Style manuals and guides provide information on standard practices for manuscript preparation, source citation and bibliography preparation. Many academic disciplines use MLA as a standard style, but be aware that some courses might require a different style, such as APA, Chicago or Turabian.
In most cases, your professor will indicate which style to use for class assignments. If you have specific questions about formatting or writing style, stop by the Writing Center, located in the library.
Online tools that will help you generate citations and entries for your bibliography in the appropriate style.
Please note: often there are subtle differences in standard bibliographical entries - always refer to the published style manual if you are uncertain or don't find the appropriate entry online.
MLA handbook for writers of research papers (8th edition) - PN203 .G53 2009
One copy is available in reference and another is available for check out.
Helpful tips on using MLA style, from the Modern Language Association.
An extensive online writing lab, produced and maintained by Purdue University. This resource supports all phases of the writing process, from development of a concept through preparation for publication.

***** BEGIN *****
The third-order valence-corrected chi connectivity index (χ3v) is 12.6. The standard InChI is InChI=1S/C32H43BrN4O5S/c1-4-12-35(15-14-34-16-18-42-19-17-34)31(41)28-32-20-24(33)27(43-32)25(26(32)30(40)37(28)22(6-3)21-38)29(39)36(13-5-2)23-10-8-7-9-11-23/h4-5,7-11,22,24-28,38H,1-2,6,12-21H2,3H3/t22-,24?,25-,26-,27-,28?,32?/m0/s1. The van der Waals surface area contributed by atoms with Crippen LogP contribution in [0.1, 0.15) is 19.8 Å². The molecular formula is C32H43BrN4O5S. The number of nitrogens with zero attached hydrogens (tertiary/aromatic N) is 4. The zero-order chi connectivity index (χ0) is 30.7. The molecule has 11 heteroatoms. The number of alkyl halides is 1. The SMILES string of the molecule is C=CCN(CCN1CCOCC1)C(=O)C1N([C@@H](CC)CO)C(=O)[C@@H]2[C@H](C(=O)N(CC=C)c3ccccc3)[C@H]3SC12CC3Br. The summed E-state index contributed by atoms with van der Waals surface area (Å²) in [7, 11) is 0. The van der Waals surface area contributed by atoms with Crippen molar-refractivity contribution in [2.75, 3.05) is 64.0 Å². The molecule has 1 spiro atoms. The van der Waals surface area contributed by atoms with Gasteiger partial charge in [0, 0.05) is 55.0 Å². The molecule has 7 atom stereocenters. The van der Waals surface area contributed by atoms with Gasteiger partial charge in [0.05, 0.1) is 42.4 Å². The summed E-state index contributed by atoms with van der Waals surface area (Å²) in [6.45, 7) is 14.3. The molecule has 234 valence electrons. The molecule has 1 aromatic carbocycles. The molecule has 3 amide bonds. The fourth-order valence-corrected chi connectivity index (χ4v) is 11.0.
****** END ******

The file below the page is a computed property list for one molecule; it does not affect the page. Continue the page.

Schlosser, Eric. Fast Food Nation: The Dark Side of the All-American Meal. Boston:
Houghton Mifflin, 2001.
Frumkin, Howard, et al. "Climate Change: The Public Health Response." American
Journal of Public Health 98:3 (Mar. 2008):435-445.
Name of Site. Date of posting/revision. Name of institution/organization affiliated with the
site (sometimes found in copyright statement). Date you accessed the site
MLA style calls for parenthetical citation style within the text of your paper. Each citation has a corresponding entry on the Works Cited list.
For example, if you were to cite the book from the Works Cited list above, the in-text citation would look like this:
Many think that children do not understand what commercials are really intended to do (Schlosser 45-46).
If you use a direct quote from the source, use quotation marks at either end of the material quoted, plus a parenthetical citation:
Our research found that children "could not comprehend the real purpose of commercials" (Schlosser 46).
Or, if you use the author's name in the text along with a quotation, only the page number is required in the parenthetical citation:
Schlosser indicated that children "could not comprehend the real purpose of commercials" (46).
Did you know that you can create bibliographic citations using Microsoft Word?
Microsoft Word offers a bibliography tool built in! Go to the References tab at the top of your screen to enter your citations in a variety of formats, including APA and MLA.
More information and instructions available from Microsoft.